Friday, August 5, 2022

Twenty years ago today, a giant 'Spider' lifted the USS Monitor turret from the ocean floor. It's still cause for celebration, including this weekend

Cheers erupted when the USS Monitor turret was brought up in 2002 (NOAA)
At 5:47 p.m. on Aug 5, 2002, the turret of the USS Monitor broke the surface of the Atlantic Ocean off the North Carolina coast, the crowning achievement in the recovery of much of the legendary Civil War ironclad.

The operation utilized an eight-legged contraption dubbed the "Spider," which locked around the upside-down turret and lifted it from the ocean floor, 140 years after the USS Monitor sank during a storm off Cape Hatteras.

The National Oceanic and Atmospheric Administration (NOAA), the U.S. Navy and the Mariners’ Museum and Park in Newport News, Va., where the giant artifact has been in a conservation tank since its recovery, this week have been recalling the momentous turret recovery.

A webinar about recovery of the ironclad’s principal components was held Tuesday.

The museum on Saturday will mark the 20th anniversary (NOAA image left), with programs set from 10 a.m.-3 p.m. ET. Speakers include Will Hoffman, chief conservator of the Monitor, and John Broadwater, who was part of recovery operations. You can find more details about the events here.

The Mariners’ Museum has been conserving the vessel’s two large Dahlgren guns. Responding to a Facebook question this week about the turret’s orientation, officials said:

“The turret will be flipped right side up in the next year or two to continue conservation work, so we should definitely be able to display it correctly. The guns will most likely be displayed separately since we will want to do everything we can to preserve all of the artifacts.”

While much of the USS Monitor’s wreckage has remained on the ocean floor since Dec. 31, 1862, the turret, guns, anchor, engine components and thousands of artifacts are housed at the Mariners’ Museum.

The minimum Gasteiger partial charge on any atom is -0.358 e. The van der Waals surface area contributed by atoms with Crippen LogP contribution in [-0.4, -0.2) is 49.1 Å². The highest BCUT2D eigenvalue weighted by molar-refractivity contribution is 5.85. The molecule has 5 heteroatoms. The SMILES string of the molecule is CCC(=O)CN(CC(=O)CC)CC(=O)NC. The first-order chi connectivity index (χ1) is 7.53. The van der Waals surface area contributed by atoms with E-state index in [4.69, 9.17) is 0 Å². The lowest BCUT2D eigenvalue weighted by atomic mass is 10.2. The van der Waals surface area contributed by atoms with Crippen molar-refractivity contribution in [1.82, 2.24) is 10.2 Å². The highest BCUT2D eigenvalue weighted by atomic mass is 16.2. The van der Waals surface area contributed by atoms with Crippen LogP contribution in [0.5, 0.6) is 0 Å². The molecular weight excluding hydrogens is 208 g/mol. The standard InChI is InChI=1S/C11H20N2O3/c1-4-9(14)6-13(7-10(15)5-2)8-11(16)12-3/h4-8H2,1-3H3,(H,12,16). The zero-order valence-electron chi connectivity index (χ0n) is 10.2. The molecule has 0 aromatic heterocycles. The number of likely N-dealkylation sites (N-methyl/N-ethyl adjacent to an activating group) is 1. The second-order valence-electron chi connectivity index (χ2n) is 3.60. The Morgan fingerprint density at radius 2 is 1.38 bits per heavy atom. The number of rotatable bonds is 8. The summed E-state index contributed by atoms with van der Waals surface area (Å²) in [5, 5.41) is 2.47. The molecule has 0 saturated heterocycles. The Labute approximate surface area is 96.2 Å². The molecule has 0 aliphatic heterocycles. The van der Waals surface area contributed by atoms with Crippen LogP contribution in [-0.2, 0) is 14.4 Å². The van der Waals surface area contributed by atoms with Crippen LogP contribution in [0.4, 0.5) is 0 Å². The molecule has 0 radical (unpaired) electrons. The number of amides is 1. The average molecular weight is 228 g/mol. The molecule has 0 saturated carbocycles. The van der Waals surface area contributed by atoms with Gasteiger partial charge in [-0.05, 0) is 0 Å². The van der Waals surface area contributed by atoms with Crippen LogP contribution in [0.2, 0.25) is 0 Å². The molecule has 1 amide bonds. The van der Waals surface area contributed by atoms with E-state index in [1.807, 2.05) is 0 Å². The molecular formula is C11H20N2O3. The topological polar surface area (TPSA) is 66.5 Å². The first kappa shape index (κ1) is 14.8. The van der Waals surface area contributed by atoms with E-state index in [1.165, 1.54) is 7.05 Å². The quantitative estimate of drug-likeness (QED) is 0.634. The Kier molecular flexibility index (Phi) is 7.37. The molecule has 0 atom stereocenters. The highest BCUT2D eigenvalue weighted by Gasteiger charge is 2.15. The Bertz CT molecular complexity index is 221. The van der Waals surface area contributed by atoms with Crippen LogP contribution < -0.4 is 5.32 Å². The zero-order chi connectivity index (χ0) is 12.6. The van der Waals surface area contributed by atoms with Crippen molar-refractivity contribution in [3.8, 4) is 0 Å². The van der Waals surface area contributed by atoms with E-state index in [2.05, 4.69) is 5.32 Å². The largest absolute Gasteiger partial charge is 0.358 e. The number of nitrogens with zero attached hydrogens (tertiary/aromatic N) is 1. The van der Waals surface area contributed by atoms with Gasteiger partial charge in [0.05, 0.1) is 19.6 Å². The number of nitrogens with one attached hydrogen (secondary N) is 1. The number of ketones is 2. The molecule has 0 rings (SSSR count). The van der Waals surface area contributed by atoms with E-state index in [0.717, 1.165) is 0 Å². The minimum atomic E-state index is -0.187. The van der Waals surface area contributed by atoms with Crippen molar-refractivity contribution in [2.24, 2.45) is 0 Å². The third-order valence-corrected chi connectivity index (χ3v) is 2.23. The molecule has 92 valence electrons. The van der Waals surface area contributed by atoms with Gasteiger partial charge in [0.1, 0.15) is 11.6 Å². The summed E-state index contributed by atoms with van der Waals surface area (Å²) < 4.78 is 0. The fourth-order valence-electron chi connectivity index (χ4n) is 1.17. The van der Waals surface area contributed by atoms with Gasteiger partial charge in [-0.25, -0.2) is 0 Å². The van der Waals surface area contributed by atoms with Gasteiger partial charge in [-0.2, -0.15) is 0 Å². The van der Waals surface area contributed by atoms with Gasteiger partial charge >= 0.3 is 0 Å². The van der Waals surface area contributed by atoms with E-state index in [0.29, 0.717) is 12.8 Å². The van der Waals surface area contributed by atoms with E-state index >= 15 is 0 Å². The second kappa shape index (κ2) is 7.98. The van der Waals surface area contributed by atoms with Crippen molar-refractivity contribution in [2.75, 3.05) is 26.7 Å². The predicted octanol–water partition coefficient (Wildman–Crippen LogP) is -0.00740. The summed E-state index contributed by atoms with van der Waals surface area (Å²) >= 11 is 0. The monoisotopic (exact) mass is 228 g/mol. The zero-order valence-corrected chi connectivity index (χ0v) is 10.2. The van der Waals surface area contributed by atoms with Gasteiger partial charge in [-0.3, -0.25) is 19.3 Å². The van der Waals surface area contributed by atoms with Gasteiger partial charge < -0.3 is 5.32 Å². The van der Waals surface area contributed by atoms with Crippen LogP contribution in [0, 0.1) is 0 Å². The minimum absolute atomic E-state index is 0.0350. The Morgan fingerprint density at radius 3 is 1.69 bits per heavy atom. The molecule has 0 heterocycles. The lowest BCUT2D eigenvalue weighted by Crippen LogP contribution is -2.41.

Researchers found the wreckage of the USS Monitor in 1973 and subsequent trips included the recovery of a famous lantern and anchor. Between 1998 and 2001, most of the engine room was excavated and brought ashore.

Hoffman, in a blog post this week, wrote about the unique and meticulous recovery involving divers and crews in a barge above.

The turret carried two Dahlgren guns (Mariners' Museum and Park)
“Due to the turret being upside-down, the weight of all artifacts and marine debris within it rested on its roof, which was not designed to handle it all. Therefore, once in the spider, the iconic object would be picked up slightly off the seafloor and set onto a lower support pad which would then be affixed to the spider, creating an ‘artifact Oreo.’ This would ensure no objects would be lost as the turret was brought up.”

The turret popped to the surface with much fanfare on Aug. 5, 2002. The artifact was brought to Newport News a few days later, greeted by pleasure boats and a 21-gun salute. The turret was then trucked to the museum in an informal parade.

The USS Monitor revolutionized naval warfare.

A specially built "spider" lifted the turret from 230 feet (NOAA)
On March 6, 1862, the new Union ironclad – its radical design dubbed “Ericsson’s folly” by its doubters -- steamed down New York City’s East River for the short journey to Virginia. There were doubts about whether the Monitor could withstand the seas and intense enemy firepower; it fired only two cannons from the revolving turret.

But the small ship quickly challenged the heavily armored CSS Virginia upon arrival and ended the latter’s rampage against Federal ships. The stalemate foreshadowed the end of wooden warships.

An expedition in May, utilizing an underwater robot, visited the USS Monitor and other shipwrecks in the Monitor National Marine Sanctuary. According to media reports, officials said the ironclad was in better shape than expected, probably because of its superior construction.

NOAA schematic shows a portion of the turret under the ship's armor belt
"During those (2002) projects, it was necessary to cut into the ironclad's armor belt, hull, and deck to gain access to the turret since the shipwreck was on top of it,” said Tane Casserly, resource protection and permit coordinator at the sanctuary. “The question for us at NOAA was, did those cuts into the shipwreck cause further deterioration? Would we see significant changes caused by these actions today?"

The answer to those questions "was a resounding 'No'," Casserley told McClatchy News.

The Monitor turret before its recovery in summer 2022 (NOAA)

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